“This has been a long and challenging review where we have been balancing a number of competing interests. We have listened to criticism of our business and as a result are willing to make fundamental changes to the way Openreach will work in the future.”
The agreement, when in place, will provide BT and other companies with greater regulatory clarity and certainty which is vital for investment. This will help the UK retain its position as the leading digital economy in the G20 by share of GDP, with the largest superfast network among major European nations.
The transfer of around 32,000 employees, under TUPE regulations, will be one of the largest such transfers in UK corporate history. It will take place once the agreement has been implemented and pension arrangements are in place for these employees. Under the agreement, Openreach will manage and operate its assets and trading but ownership of those assets and trading will remain with BT.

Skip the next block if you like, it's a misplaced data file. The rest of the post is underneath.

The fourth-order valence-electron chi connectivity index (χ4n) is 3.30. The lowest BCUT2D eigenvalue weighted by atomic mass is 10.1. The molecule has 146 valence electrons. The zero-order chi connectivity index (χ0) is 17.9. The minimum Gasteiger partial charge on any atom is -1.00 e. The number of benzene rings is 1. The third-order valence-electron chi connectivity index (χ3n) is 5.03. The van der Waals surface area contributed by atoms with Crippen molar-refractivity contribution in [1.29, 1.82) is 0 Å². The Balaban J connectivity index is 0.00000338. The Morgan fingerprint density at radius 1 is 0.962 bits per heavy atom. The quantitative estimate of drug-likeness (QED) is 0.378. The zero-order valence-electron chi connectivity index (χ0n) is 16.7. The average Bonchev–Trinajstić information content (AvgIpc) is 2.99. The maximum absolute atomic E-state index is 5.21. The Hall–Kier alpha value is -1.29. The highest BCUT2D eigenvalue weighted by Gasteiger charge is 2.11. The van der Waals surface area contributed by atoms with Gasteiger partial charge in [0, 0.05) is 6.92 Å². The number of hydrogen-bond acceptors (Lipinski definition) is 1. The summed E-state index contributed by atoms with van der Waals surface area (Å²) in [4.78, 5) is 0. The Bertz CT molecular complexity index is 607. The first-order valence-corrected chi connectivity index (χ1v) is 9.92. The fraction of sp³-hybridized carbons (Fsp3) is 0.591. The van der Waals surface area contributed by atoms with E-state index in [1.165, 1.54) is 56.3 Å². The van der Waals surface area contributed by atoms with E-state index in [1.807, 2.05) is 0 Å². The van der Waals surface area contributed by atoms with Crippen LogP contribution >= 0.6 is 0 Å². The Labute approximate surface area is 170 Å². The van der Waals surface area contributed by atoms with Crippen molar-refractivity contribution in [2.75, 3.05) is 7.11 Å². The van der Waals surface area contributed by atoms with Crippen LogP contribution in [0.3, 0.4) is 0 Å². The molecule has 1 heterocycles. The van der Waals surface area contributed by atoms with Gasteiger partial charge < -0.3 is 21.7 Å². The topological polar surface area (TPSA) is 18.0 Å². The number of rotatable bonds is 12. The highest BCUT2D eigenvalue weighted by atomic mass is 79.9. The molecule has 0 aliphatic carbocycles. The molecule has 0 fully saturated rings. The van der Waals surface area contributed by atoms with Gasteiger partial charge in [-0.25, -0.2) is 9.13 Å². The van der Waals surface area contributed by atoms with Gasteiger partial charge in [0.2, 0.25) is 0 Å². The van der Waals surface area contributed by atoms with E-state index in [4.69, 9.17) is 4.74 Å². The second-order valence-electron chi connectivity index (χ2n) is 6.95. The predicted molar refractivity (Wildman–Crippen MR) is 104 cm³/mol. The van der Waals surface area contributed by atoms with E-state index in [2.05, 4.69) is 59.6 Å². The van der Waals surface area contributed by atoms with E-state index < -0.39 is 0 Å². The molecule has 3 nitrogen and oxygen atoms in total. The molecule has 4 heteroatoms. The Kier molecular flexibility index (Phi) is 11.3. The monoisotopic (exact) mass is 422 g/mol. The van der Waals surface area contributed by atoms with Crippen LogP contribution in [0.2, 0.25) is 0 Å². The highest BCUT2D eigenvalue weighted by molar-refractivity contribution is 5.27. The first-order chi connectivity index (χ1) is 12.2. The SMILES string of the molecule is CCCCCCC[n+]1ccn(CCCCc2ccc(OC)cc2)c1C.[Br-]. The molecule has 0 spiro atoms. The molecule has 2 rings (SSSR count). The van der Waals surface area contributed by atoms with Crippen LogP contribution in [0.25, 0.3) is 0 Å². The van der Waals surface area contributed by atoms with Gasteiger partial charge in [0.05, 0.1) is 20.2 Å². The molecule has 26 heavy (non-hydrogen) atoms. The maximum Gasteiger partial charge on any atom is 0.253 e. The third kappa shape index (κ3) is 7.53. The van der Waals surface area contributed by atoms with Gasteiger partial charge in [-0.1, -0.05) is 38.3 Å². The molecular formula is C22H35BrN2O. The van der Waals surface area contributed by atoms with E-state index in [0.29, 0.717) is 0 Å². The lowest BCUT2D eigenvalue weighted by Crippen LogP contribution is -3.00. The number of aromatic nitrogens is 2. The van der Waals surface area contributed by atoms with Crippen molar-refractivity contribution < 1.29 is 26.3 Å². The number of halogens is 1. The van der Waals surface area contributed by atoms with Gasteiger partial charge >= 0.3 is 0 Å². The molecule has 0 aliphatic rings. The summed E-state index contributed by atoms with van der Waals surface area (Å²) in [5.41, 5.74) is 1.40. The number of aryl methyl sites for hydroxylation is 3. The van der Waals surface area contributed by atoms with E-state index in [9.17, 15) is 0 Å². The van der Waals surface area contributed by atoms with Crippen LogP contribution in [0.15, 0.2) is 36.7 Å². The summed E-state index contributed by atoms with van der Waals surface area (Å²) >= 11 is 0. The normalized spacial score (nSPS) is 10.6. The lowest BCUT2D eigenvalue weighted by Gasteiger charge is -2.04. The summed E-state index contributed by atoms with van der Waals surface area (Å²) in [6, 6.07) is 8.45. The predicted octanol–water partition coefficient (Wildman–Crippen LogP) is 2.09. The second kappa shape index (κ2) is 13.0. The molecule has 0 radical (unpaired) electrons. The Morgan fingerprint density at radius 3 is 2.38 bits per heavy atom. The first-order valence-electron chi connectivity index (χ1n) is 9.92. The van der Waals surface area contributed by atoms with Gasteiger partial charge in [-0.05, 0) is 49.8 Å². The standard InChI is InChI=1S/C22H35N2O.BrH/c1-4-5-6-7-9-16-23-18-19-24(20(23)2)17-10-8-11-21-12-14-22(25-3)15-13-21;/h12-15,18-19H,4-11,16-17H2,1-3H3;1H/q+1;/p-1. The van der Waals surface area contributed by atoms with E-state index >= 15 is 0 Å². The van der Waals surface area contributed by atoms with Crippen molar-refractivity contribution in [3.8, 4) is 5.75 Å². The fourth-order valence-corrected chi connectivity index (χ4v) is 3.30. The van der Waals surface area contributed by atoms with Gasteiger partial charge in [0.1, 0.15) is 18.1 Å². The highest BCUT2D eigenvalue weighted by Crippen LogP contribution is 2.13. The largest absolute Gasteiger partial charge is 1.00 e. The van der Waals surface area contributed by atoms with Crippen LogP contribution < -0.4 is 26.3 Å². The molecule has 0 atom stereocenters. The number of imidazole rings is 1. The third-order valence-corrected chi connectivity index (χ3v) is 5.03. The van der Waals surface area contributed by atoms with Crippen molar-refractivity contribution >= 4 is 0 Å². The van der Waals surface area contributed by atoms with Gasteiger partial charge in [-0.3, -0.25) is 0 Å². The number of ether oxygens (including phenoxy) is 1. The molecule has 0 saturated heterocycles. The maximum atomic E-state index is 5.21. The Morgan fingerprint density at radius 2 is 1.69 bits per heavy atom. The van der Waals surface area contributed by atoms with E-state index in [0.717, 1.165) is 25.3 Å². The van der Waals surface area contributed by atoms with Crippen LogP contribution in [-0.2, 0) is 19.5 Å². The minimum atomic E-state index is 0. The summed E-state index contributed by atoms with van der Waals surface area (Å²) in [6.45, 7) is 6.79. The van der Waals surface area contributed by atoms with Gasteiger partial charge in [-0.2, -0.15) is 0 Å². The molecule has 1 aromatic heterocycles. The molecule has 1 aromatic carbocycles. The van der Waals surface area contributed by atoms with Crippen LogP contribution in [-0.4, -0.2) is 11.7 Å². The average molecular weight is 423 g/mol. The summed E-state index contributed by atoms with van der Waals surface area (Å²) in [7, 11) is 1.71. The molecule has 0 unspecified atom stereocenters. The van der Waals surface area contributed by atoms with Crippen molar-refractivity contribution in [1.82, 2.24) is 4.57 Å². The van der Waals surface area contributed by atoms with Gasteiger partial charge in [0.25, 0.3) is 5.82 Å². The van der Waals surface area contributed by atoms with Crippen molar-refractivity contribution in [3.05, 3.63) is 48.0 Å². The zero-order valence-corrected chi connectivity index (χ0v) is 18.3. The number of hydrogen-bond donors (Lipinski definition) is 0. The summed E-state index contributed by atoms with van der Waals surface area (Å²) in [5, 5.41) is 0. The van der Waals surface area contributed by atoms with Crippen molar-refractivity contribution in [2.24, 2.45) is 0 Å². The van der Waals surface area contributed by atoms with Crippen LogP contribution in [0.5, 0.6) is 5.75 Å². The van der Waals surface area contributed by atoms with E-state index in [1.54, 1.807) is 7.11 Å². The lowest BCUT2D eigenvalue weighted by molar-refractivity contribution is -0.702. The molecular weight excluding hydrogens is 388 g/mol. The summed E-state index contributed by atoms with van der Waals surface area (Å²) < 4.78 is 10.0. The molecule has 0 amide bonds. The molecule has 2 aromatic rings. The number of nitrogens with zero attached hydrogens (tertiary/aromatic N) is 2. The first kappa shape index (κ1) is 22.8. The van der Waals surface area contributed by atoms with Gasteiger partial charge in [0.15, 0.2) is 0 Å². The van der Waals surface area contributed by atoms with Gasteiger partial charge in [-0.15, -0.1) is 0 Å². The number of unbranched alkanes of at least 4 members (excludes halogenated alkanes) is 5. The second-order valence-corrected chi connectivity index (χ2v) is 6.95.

The agreement builds on changes that BT has already made to the governance of Openreach in recent months. These include the creation of an Openreach Board with a majority of independent members.
This Board will set Openreach’s medium term and annual operating plans and determine which technologies are deployed, within a strategic and financial framework defined by BT. Openreach will be free to explore alternative co-investment models in private with third parties.
The Openreach CEO will report into the Openreach Chairman, with accountability to the BT Group Chief Executive with regards to certain legal and fiduciary duties that are consistent with BT’s responsibilities as a listed company.
The commitments that BT has notified to Ofcom are available at:
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Notes to Editors